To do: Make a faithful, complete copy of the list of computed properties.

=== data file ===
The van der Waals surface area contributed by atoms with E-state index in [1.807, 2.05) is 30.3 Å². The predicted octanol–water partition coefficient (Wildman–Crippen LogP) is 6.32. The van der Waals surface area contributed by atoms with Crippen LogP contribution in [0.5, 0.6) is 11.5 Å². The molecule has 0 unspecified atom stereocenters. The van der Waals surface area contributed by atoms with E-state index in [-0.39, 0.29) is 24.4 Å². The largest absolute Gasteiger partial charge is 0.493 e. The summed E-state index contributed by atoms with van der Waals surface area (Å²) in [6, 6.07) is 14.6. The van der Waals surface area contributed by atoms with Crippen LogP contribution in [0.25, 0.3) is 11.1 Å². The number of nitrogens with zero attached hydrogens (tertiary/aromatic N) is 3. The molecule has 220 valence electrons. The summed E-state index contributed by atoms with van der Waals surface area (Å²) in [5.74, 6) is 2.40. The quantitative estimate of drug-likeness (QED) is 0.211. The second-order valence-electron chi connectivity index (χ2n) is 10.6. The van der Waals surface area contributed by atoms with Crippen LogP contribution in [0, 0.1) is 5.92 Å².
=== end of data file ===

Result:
The van der Waals surface area contributed by atoms with E-state index in [1.807, 2.05) is 30.3 Å². The predicted octanol–water partition coefficient (Wildman–Crippen LogP) is 6.32. The van der Waals surface area contributed by atoms with Crippen LogP contribution in [0.5, 0.6) is 11.5 Å². The molecule has 0 unspecified atom stereocenters. The van der Waals surface area contributed by atoms with E-state index in [-0.39, 0.29) is 24.4 Å². The largest absolute Gasteiger partial charge is 0.493 e. The summed E-state index contributed by atoms with van der Waals surface area (Å²) in [6, 6.07) is 14.6. The van der Waals surface area contributed by atoms with Crippen LogP contribution in [0.25, 0.3) is 11.1 Å². The number of nitrogens with zero attached hydrogens (tertiary/aromatic N) is 3. The molecule has 220 valence electrons. The summed E-state index contributed by atoms with van der Waals surface area (Å²) in [5.74, 6) is 2.40. The quantitative estimate of drug-likeness (QED) is 0.211. The second-order valence-electron chi connectivity index (χ2n) is 10.6. The van der Waals surface area contributed by atoms with Crippen LogP contribution in [0, 0.1) is 5.92 Å².